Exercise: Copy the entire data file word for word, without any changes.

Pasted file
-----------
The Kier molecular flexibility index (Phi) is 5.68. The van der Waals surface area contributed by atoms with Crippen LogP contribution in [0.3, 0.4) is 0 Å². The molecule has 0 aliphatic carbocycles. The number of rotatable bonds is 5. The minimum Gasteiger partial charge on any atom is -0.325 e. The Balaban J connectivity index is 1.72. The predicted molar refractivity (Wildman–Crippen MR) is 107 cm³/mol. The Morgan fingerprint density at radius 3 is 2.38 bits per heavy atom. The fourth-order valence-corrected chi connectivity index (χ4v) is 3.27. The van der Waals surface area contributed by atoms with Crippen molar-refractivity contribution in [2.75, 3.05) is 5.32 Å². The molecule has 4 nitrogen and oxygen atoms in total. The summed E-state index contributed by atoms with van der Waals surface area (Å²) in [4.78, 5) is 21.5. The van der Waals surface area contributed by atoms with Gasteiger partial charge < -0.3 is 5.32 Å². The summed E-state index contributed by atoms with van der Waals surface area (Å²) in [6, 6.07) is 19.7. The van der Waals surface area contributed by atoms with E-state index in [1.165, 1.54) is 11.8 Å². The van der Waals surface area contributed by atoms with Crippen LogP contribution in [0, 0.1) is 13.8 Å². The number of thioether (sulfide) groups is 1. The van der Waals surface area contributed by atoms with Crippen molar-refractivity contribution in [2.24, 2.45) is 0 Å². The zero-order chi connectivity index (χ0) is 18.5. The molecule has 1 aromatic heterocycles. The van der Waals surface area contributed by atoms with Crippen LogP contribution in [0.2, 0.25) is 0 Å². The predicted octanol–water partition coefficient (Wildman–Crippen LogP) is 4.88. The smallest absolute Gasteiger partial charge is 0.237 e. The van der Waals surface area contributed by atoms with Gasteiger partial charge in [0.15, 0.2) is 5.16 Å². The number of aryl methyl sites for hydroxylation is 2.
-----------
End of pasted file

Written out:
The Kier molecular flexibility index (Phi) is 5.68. The van der Waals surface area contributed by atoms with Crippen LogP contribution in [0.3, 0.4) is 0 Å². The molecule has 0 aliphatic carbocycles. The number of rotatable bonds is 5. The minimum Gasteiger partial charge on any atom is -0.325 e. The Balaban J connectivity index is 1.72. The predicted molar refractivity (Wildman–Crippen MR) is 107 cm³/mol. The Morgan fingerprint density at radius 3 is 2.38 bits per heavy atom. The fourth-order valence-corrected chi connectivity index (χ4v) is 3.27. The van der Waals surface area contributed by atoms with Crippen molar-refractivity contribution in [2.75, 3.05) is 5.32 Å². The molecule has 4 nitrogen and oxygen atoms in total. The summed E-state index contributed by atoms with van der Waals surface area (Å²) in [4.78, 5) is 21.5. The van der Waals surface area contributed by atoms with Gasteiger partial charge < -0.3 is 5.32 Å². The summed E-state index contributed by atoms with van der Waals surface area (Å²) in [6, 6.07) is 19.7. The van der Waals surface area contributed by atoms with E-state index in [1.165, 1.54) is 11.8 Å². The van der Waals surface area contributed by atoms with Crippen LogP contribution in [0, 0.1) is 13.8 Å². The number of thioether (sulfide) groups is 1. The van der Waals surface area contributed by atoms with Crippen molar-refractivity contribution in [2.24, 2.45) is 0 Å². The zero-order chi connectivity index (χ0) is 18.5. The molecule has 1 aromatic heterocycles. The van der Waals surface area contributed by atoms with Crippen LogP contribution in [0.2, 0.25) is 0 Å². The predicted octanol–water partition coefficient (Wildman–Crippen LogP) is 4.88. The smallest absolute Gasteiger partial charge is 0.237 e. The van der Waals surface area contributed by atoms with Gasteiger partial charge in [0.15, 0.2) is 5.16 Å². The number of aryl methyl sites for hydroxylation is 2.